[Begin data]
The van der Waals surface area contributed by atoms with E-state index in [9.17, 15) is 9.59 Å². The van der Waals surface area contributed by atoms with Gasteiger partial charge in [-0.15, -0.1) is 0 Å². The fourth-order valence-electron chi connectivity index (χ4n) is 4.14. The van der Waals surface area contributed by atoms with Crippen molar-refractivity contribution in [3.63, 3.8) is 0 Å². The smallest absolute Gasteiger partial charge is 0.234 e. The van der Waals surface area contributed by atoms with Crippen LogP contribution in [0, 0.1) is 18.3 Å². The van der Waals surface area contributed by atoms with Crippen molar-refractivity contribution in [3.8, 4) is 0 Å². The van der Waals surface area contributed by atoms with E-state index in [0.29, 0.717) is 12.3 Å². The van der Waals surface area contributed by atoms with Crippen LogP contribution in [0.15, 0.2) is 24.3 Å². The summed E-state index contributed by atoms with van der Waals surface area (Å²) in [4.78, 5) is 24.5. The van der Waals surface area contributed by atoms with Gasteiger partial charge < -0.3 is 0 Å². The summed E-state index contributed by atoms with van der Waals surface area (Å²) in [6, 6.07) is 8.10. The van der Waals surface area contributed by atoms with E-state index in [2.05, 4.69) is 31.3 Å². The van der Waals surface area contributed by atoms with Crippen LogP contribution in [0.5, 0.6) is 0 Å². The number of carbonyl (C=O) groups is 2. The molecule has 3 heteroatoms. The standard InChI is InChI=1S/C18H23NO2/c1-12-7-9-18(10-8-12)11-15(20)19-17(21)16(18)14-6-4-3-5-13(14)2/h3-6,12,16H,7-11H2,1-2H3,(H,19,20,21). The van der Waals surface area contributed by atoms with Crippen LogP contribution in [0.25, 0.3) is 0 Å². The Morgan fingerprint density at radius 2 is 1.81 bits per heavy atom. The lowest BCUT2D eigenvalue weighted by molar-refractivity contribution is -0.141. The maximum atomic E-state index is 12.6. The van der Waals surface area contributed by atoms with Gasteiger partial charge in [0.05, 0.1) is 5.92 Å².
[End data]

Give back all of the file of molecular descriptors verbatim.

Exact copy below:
The van der Waals surface area contributed by atoms with E-state index in [9.17, 15) is 9.59 Å². The van der Waals surface area contributed by atoms with Gasteiger partial charge in [-0.15, -0.1) is 0 Å². The fourth-order valence-electron chi connectivity index (χ4n) is 4.14. The van der Waals surface area contributed by atoms with Crippen molar-refractivity contribution in [3.63, 3.8) is 0 Å². The smallest absolute Gasteiger partial charge is 0.234 e. The van der Waals surface area contributed by atoms with Crippen LogP contribution in [0, 0.1) is 18.3 Å². The van der Waals surface area contributed by atoms with Crippen molar-refractivity contribution in [3.8, 4) is 0 Å². The van der Waals surface area contributed by atoms with E-state index in [0.29, 0.717) is 12.3 Å². The van der Waals surface area contributed by atoms with Crippen LogP contribution in [0.15, 0.2) is 24.3 Å². The summed E-state index contributed by atoms with van der Waals surface area (Å²) in [4.78, 5) is 24.5. The van der Waals surface area contributed by atoms with Gasteiger partial charge < -0.3 is 0 Å². The summed E-state index contributed by atoms with van der Waals surface area (Å²) in [6, 6.07) is 8.10. The van der Waals surface area contributed by atoms with E-state index in [2.05, 4.69) is 31.3 Å². The van der Waals surface area contributed by atoms with Crippen LogP contribution in [0.5, 0.6) is 0 Å². The number of carbonyl (C=O) groups is 2. The molecule has 3 heteroatoms. The standard InChI is InChI=1S/C18H23NO2/c1-12-7-9-18(10-8-12)11-15(20)19-17(21)16(18)14-6-4-3-5-13(14)2/h3-6,12,16H,7-11H2,1-2H3,(H,19,20,21). The van der Waals surface area contributed by atoms with Crippen LogP contribution in [0.25, 0.3) is 0 Å². The Morgan fingerprint density at radius 2 is 1.81 bits per heavy atom. The lowest BCUT2D eigenvalue weighted by molar-refractivity contribution is -0.141. The maximum atomic E-state index is 12.6. The van der Waals surface area contributed by atoms with Gasteiger partial charge in [0.05, 0.1) is 5.92 Å².